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It Costs Nearly $2 Million For A New York Couple To Raise A Child — Just Look At The Math


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If you're looking to save some money, New York Times writer Nadia Taha gives an easy solution: don't have children.

Taha wrote a long essay in today's Times called "Opting Out of Parenthood, With Finances in Mind," about why she is not having children.

Then, she broke down the math of the cost of raising a child, in dollars, on the Times' Bucks Blog.

Taha found that for her and her husband, the total cost of raising a child would be a shocking $2 million. The couple currently live in New York City, are in their late 20s, and earn slightly less than the average couple in the top third income bracket cited in the USDA study, she writes.

The Department of Agriculture publishes an annual report on what families spend on their children, but Taha tailored this to personal life. She also factored in the cost of college and supporting a child until age 25 (the Department of Agriculture's cutoff is 17).

Here's how she did her math:

  • Basic needs: She used the Agriculture Department’s figures for the cost of food, transit, clothing, and expenses such as personal care items, entertainment, and reading materials, for children in a two-parent household in the urban Northeast area of the country, with a combined income of more than $103,350.

  • Child care: Taha used the numbers for primary child care in New York City from birth until kindergarten. The cost ranged from $12,750 to $16,000, according to the Administration of Child Services. She then used the price for normal schooling grades 1 through 12.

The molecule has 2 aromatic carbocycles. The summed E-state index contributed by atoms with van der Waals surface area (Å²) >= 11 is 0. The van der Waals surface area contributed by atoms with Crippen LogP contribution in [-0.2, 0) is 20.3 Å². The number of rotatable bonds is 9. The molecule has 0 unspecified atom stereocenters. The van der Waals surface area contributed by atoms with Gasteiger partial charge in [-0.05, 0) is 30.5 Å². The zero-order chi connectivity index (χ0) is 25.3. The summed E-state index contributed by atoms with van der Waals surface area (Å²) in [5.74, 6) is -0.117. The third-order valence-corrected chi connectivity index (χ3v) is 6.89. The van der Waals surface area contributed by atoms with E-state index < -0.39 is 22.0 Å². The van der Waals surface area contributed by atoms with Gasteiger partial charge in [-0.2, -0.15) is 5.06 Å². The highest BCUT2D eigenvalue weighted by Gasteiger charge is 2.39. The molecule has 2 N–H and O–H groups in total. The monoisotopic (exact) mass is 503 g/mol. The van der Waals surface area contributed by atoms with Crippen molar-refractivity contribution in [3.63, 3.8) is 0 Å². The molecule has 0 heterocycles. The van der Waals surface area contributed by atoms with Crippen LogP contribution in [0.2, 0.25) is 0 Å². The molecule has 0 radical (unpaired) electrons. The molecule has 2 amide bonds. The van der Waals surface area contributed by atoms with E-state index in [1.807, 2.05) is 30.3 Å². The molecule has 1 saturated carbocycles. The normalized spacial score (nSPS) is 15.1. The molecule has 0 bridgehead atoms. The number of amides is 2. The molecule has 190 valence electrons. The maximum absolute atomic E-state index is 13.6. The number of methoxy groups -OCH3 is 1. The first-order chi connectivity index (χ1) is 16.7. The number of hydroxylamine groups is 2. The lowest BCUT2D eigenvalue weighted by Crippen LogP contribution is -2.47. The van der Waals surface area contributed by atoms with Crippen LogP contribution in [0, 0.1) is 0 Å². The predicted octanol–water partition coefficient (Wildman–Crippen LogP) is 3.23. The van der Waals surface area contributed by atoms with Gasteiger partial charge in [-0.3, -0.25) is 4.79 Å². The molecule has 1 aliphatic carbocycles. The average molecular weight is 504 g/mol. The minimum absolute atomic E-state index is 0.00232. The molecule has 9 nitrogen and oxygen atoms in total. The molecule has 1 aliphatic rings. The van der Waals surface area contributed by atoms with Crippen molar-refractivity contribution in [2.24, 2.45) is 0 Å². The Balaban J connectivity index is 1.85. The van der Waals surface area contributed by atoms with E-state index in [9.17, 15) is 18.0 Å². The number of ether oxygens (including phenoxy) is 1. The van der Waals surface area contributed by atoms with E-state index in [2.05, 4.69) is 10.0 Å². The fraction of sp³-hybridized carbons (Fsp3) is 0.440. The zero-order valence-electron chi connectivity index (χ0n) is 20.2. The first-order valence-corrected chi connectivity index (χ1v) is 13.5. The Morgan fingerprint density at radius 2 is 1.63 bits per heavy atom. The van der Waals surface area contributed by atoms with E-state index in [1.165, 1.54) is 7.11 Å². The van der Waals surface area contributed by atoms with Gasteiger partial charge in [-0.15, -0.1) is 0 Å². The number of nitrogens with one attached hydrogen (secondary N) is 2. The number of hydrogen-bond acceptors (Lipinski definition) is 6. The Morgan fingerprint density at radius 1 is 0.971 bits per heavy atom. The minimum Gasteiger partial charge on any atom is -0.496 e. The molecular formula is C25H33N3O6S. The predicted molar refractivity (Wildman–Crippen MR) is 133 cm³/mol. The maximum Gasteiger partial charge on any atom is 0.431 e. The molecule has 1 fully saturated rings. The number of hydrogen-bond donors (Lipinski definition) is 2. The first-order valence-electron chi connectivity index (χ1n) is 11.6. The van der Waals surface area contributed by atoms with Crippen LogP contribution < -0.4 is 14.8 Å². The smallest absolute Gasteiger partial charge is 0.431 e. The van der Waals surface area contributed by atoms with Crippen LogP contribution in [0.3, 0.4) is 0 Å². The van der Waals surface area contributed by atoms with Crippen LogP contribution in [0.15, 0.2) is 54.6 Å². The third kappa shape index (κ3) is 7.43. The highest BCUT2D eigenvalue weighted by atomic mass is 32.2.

• Health insurance: To add a dependent to her plan would cost $4,000 more a year, plus another $750 for co-pays, prescriptions and other therapies.

  • College: "To pay for half of the projected tuition at an average-price four-year public university would require we save $5,328 each year from birth to age 18, according to BlackRock’s college savings calculator," she writes.

  • Post-grad: She then added housing, clothing, food, transportation, and healthcare for the child post-college, from ages 18 to 25.

  • Grandkids: Taha used a MetLife study of grandparents’ relationships with their grandchildren to factor that she and her husband would have to support their grandchildren with $8,289 every five years.

  • Wage losses: Taha calculates she'd lose $700,000 when factoring in maternity leave and studies showing that mothers just earn 73 percent of what men do.

Whether you agree or not, one thing is certain: having kids is expensive.

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